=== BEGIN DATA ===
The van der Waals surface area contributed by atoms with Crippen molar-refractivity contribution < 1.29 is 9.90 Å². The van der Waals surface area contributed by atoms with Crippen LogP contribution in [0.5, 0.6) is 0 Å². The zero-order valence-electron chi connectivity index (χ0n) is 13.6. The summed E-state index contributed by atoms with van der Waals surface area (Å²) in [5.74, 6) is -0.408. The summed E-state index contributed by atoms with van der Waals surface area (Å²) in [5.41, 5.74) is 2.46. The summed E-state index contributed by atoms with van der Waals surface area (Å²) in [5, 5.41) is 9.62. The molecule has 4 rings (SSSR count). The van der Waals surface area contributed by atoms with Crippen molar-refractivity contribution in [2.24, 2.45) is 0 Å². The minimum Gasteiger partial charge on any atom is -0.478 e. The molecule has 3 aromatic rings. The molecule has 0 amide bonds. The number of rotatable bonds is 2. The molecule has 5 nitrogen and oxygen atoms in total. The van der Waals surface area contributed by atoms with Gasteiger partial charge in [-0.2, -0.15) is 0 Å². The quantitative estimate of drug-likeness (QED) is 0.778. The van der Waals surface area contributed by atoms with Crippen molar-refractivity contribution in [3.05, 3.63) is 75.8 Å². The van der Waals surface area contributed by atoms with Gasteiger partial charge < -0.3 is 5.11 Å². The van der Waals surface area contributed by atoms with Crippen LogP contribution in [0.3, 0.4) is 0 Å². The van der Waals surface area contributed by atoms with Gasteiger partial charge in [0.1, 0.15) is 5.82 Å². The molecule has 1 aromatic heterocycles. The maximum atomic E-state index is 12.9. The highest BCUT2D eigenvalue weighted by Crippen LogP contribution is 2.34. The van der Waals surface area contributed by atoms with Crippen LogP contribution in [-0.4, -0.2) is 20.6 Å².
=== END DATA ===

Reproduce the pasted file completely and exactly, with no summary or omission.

The van der Waals surface area contributed by atoms with Crippen molar-refractivity contribution < 1.29 is 9.90 Å². The van der Waals surface area contributed by atoms with Crippen LogP contribution in [0.5, 0.6) is 0 Å². The zero-order valence-electron chi connectivity index (χ0n) is 13.6. The summed E-state index contributed by atoms with van der Waals surface area (Å²) in [5.74, 6) is -0.408. The summed E-state index contributed by atoms with van der Waals surface area (Å²) in [5.41, 5.74) is 2.46. The summed E-state index contributed by atoms with van der Waals surface area (Å²) in [5, 5.41) is 9.62. The molecule has 4 rings (SSSR count). The van der Waals surface area contributed by atoms with Crippen molar-refractivity contribution in [2.24, 2.45) is 0 Å². The minimum Gasteiger partial charge on any atom is -0.478 e. The molecule has 3 aromatic rings. The molecule has 0 amide bonds. The number of rotatable bonds is 2. The molecule has 5 nitrogen and oxygen atoms in total. The van der Waals surface area contributed by atoms with Gasteiger partial charge in [-0.2, -0.15) is 0 Å². The quantitative estimate of drug-likeness (QED) is 0.778. The van der Waals surface area contributed by atoms with Crippen molar-refractivity contribution in [3.05, 3.63) is 75.8 Å². The van der Waals surface area contributed by atoms with Gasteiger partial charge < -0.3 is 5.11 Å². The van der Waals surface area contributed by atoms with Crippen LogP contribution in [0.3, 0.4) is 0 Å². The van der Waals surface area contributed by atoms with Gasteiger partial charge in [0.1, 0.15) is 5.82 Å². The molecule has 1 aromatic heterocycles. The maximum atomic E-state index is 12.9. The highest BCUT2D eigenvalue weighted by Crippen LogP contribution is 2.34. The van der Waals surface area contributed by atoms with Crippen LogP contribution in [-0.4, -0.2) is 20.6 Å².